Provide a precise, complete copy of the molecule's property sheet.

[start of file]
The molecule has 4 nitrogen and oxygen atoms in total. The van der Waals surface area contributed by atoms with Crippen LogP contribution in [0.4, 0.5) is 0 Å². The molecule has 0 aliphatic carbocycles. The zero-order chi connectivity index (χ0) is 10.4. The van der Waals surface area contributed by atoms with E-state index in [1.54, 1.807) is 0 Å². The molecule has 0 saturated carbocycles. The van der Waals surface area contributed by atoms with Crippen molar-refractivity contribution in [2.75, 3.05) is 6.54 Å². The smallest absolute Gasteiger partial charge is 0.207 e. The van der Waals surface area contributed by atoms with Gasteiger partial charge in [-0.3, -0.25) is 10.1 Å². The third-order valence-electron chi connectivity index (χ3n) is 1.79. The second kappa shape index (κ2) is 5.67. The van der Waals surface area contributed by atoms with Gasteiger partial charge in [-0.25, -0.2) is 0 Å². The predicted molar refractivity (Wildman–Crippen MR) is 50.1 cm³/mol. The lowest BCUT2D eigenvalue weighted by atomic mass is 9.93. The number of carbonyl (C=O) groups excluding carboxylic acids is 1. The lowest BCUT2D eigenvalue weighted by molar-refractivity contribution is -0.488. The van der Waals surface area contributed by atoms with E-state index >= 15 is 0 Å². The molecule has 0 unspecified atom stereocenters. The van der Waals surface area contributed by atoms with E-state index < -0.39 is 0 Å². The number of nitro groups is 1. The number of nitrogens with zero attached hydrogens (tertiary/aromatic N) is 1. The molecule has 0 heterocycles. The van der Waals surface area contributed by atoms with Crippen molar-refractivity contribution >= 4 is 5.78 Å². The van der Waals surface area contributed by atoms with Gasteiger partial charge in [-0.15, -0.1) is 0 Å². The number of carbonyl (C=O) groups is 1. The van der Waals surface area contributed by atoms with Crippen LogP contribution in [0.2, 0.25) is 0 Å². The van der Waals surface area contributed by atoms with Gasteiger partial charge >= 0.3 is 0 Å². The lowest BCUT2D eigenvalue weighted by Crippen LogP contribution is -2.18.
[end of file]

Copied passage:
The molecule has 4 nitrogen and oxygen atoms in total. The van der Waals surface area contributed by atoms with Crippen LogP contribution in [0.4, 0.5) is 0 Å². The molecule has 0 aliphatic carbocycles. The zero-order chi connectivity index (χ0) is 10.4. The van der Waals surface area contributed by atoms with E-state index in [1.54, 1.807) is 0 Å². The molecule has 0 saturated carbocycles. The van der Waals surface area contributed by atoms with Crippen molar-refractivity contribution in [2.75, 3.05) is 6.54 Å². The smallest absolute Gasteiger partial charge is 0.207 e. The van der Waals surface area contributed by atoms with Gasteiger partial charge in [-0.3, -0.25) is 10.1 Å². The third-order valence-electron chi connectivity index (χ3n) is 1.79. The second kappa shape index (κ2) is 5.67. The van der Waals surface area contributed by atoms with Gasteiger partial charge in [-0.25, -0.2) is 0 Å². The predicted molar refractivity (Wildman–Crippen MR) is 50.1 cm³/mol. The lowest BCUT2D eigenvalue weighted by atomic mass is 9.93. The number of carbonyl (C=O) groups excluding carboxylic acids is 1. The lowest BCUT2D eigenvalue weighted by molar-refractivity contribution is -0.488. The van der Waals surface area contributed by atoms with E-state index >= 15 is 0 Å². The molecule has 0 unspecified atom stereocenters. The van der Waals surface area contributed by atoms with E-state index < -0.39 is 0 Å². The number of nitro groups is 1. The number of nitrogens with zero attached hydrogens (tertiary/aromatic N) is 1. The molecule has 0 heterocycles. The van der Waals surface area contributed by atoms with Crippen molar-refractivity contribution >= 4 is 5.78 Å². The van der Waals surface area contributed by atoms with Gasteiger partial charge in [-0.15, -0.1) is 0 Å². The number of carbonyl (C=O) groups is 1. The van der Waals surface area contributed by atoms with Crippen LogP contribution in [0.2, 0.25) is 0 Å². The van der Waals surface area contributed by atoms with Gasteiger partial charge >= 0.3 is 0 Å². The lowest BCUT2D eigenvalue weighted by Crippen LogP contribution is -2.18.